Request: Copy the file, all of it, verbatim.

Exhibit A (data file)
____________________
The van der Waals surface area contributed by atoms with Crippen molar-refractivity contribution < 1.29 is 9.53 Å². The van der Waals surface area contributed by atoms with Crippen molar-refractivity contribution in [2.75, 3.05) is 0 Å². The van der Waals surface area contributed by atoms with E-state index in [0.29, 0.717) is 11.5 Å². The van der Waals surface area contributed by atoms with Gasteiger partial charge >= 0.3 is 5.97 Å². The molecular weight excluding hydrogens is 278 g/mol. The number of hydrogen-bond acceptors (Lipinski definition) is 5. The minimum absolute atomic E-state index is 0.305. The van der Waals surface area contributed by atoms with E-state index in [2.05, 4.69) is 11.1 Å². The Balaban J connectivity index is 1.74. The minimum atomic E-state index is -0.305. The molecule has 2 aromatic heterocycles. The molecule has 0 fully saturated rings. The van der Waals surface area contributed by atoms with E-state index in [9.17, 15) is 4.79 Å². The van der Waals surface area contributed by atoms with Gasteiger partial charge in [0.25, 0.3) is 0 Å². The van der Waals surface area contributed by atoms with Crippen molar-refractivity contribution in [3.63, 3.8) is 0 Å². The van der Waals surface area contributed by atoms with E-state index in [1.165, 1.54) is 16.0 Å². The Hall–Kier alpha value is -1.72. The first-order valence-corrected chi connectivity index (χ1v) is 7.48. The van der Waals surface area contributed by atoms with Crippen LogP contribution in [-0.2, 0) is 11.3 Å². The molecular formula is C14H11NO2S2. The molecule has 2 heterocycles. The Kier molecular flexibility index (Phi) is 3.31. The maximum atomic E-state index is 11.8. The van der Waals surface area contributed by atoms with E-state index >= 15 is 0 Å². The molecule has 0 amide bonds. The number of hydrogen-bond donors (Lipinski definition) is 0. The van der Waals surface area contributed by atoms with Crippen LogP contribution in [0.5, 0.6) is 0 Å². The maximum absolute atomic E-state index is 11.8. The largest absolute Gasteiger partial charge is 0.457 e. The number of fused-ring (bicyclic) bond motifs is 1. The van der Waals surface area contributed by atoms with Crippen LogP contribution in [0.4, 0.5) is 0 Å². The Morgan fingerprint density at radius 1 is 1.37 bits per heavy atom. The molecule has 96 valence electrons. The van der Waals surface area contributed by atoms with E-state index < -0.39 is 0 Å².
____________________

The van der Waals surface area contributed by atoms with Crippen molar-refractivity contribution < 1.29 is 9.53 Å². The van der Waals surface area contributed by atoms with Crippen molar-refractivity contribution in [2.75, 3.05) is 0 Å². The van der Waals surface area contributed by atoms with E-state index in [0.29, 0.717) is 11.5 Å². The van der Waals surface area contributed by atoms with Gasteiger partial charge >= 0.3 is 5.97 Å². The molecular weight excluding hydrogens is 278 g/mol. The number of hydrogen-bond acceptors (Lipinski definition) is 5. The minimum absolute atomic E-state index is 0.305. The van der Waals surface area contributed by atoms with E-state index in [2.05, 4.69) is 11.1 Å². The Balaban J connectivity index is 1.74. The minimum atomic E-state index is -0.305. The molecule has 2 aromatic heterocycles. The molecule has 0 fully saturated rings. The van der Waals surface area contributed by atoms with E-state index in [9.17, 15) is 4.79 Å². The van der Waals surface area contributed by atoms with Gasteiger partial charge in [0.25, 0.3) is 0 Å². The van der Waals surface area contributed by atoms with Crippen molar-refractivity contribution in [3.63, 3.8) is 0 Å². The van der Waals surface area contributed by atoms with E-state index in [1.165, 1.54) is 16.0 Å². The Hall–Kier alpha value is -1.72. The first-order valence-corrected chi connectivity index (χ1v) is 7.48. The van der Waals surface area contributed by atoms with Crippen LogP contribution in [-0.2, 0) is 11.3 Å². The molecular formula is C14H11NO2S2. The molecule has 2 heterocycles. The Kier molecular flexibility index (Phi) is 3.31. The maximum atomic E-state index is 11.8. The van der Waals surface area contributed by atoms with E-state index >= 15 is 0 Å². The molecule has 0 amide bonds. The number of hydrogen-bond donors (Lipinski definition) is 0. The van der Waals surface area contributed by atoms with Crippen LogP contribution in [0.5, 0.6) is 0 Å². The maximum absolute atomic E-state index is 11.8. The largest absolute Gasteiger partial charge is 0.457 e. The number of fused-ring (bicyclic) bond motifs is 1. The van der Waals surface area contributed by atoms with Crippen LogP contribution in [0.4, 0.5) is 0 Å². The Morgan fingerprint density at radius 1 is 1.37 bits per heavy atom. The molecule has 96 valence electrons. The van der Waals surface area contributed by atoms with E-state index < -0.39 is 0 Å².